A vascular ultrasound is a noninvasive and safe procedure for examining blood circulation throughout the body. It’s designed to assess blood flow to specific organs and tissues, as well as to detect and locate any blockages or abnormalities within the blood vessels.
Cardiovascular physician Nader Chadda, MD, specializes in vascular intervention at Advanced Heart & Vascular Associates, and routinely evaluates blood flow to detect issues such as blood clots and diagnose conditions like chronic venous insufficiency.
What does a vascular ultrasound involve?
Sound waves are used in vascular ultrasound to create images of blood vessels in the body’s circulatory system. Sound waves reflect off blood cells moving within blood vessels during a vascular ultrasound, allowing the physician to accurately assess their movement and speed, as well as the condition of the blood vessels.
Arteries transport oxygen-rich blood from the heart to the rest of the body, whereas veins transport oxygen-depleted blood back to the heart for reoxygenation.
What is the purpose of a vascular ultrasound scan?
Ultrasound examinations of the arteries and veins are commonly used to:
- Keep an eye on the flow of blood to specific organs and tissues
- Identify and locate any blood vessel blockages, abnormalities, or narrowing
- Determine the rate of blood flow.
- Detect blood clots
- Check to see if a blood vessel is enlarged
- Examine varicose veins
- Determine whether angioplasty is required
- Assess a surgical procedure's success
If you need a vascular ultrasound, Dr. Chadda will ensure that you understand why you need one and what he’s looking for.
What conditions can a vascular ultrasound detect?
Vascular ultrasound is used to accurately diagnose and assess the severity of a variety of vascular conditions, such as those caused by reduced blood flow or blocked blood vessels, which can lead to serious problems like pulmonary embolism, heart attack, or stroke.
The following are examples of common vascular conditions:
Chronic venous insufficiency (CVI)
Chronic venous insufficiency occurs when the veins have trouble sending blood from the limbs back to the heart. Blood can back up and pool in the legs if blood flow to the heart is restricted due to a blood clot or other malfunction. The most common cause of CVI is a malfunction of the vein valves, which allows blood to flow backward instead of toward the heart.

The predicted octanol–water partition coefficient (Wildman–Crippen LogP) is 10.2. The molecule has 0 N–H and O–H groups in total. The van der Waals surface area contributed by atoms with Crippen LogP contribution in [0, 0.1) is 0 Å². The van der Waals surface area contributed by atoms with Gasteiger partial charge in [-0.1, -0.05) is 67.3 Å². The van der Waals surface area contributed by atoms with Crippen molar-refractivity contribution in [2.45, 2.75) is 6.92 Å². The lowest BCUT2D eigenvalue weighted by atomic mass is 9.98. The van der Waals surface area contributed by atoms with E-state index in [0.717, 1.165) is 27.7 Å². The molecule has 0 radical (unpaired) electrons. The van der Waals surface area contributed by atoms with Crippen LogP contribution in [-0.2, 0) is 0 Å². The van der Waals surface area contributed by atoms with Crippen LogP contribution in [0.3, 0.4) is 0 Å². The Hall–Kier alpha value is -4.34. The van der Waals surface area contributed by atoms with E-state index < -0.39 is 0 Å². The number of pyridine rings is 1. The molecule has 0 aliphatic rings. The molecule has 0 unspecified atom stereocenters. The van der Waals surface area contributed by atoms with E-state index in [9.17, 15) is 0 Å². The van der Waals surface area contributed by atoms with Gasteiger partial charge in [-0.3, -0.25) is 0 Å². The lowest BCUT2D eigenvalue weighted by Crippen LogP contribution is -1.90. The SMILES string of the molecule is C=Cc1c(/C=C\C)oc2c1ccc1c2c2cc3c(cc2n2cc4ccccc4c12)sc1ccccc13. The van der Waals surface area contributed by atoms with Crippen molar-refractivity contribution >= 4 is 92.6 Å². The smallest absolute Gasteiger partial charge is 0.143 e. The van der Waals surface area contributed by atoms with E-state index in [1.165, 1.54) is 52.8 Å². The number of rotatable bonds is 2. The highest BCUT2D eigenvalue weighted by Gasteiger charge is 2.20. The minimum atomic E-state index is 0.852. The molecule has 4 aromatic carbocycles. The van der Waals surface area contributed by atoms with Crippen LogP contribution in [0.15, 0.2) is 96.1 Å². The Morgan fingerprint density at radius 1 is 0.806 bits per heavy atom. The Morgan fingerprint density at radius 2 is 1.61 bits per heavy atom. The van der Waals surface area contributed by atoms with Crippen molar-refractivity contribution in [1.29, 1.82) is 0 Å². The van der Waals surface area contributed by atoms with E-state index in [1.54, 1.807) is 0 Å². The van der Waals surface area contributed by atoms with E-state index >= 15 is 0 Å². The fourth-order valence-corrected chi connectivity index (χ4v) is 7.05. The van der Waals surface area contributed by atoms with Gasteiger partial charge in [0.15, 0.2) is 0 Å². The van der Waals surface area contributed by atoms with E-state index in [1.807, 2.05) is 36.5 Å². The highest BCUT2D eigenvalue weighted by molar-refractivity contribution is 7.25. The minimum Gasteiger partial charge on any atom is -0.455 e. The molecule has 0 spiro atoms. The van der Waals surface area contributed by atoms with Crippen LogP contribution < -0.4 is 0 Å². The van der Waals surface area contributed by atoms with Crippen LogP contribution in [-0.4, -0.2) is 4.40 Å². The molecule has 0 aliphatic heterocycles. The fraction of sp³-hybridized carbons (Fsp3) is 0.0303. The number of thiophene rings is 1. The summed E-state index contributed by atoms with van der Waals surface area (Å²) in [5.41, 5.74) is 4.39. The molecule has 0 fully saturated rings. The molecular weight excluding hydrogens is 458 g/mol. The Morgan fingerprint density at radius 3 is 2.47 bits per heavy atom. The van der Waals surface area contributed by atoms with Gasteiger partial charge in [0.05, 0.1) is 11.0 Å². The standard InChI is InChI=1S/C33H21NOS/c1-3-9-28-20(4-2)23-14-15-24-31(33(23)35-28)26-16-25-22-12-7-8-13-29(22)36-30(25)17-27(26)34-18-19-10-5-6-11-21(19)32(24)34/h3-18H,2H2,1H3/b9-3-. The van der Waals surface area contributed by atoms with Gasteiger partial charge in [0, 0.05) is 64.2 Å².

Peripheral artery disease (PAD)
Peripheral artery disease is a common circulatory problem in which narrowed arteries prevent oxygen-rich blood from reaching the body's limbs in adequate amounts. Atherosclerosis, or the buildup of fatty plaque in the arteries, is the most common cause of narrowing. Insufficient blood flow to the area, which typically occurs in the legs, causes symptoms such as painful muscle cramps.
Carotid artery disease (CAD)
Carotid artery disease is similar to peripheral artery disease in that it affects the carotid arteries on both sides of the neck. The carotid arteries supply blood to the brain, and if they narrow or become blocked due to atherosclerosis, blood flow to the head can be restricted. CAD can cause a stroke in severe cases.
Deep Vein Thrombosis (DVT)
Deep vein thrombosis (DVT) is a serious condition in which a blood clot forms in a large, deep vein, usually in the leg. If the blood clot breaks loose and lodges in the lungs, it can cause a pulmonary embolism, which can be fatal.
If you have symptoms of blood vessel problems or have a confirmed diagnosis of vascular disease, a vascular ultrasound provides valuable information that will guide treatment.
To discuss your vascular health, call our office to schedule a consultation with Dr. Chadda. Our offices are located in Hudson, Brooksville, and Land O’ Lakes, Florida. New and existing patients can also book online. We offer in-person and telehealth appointments.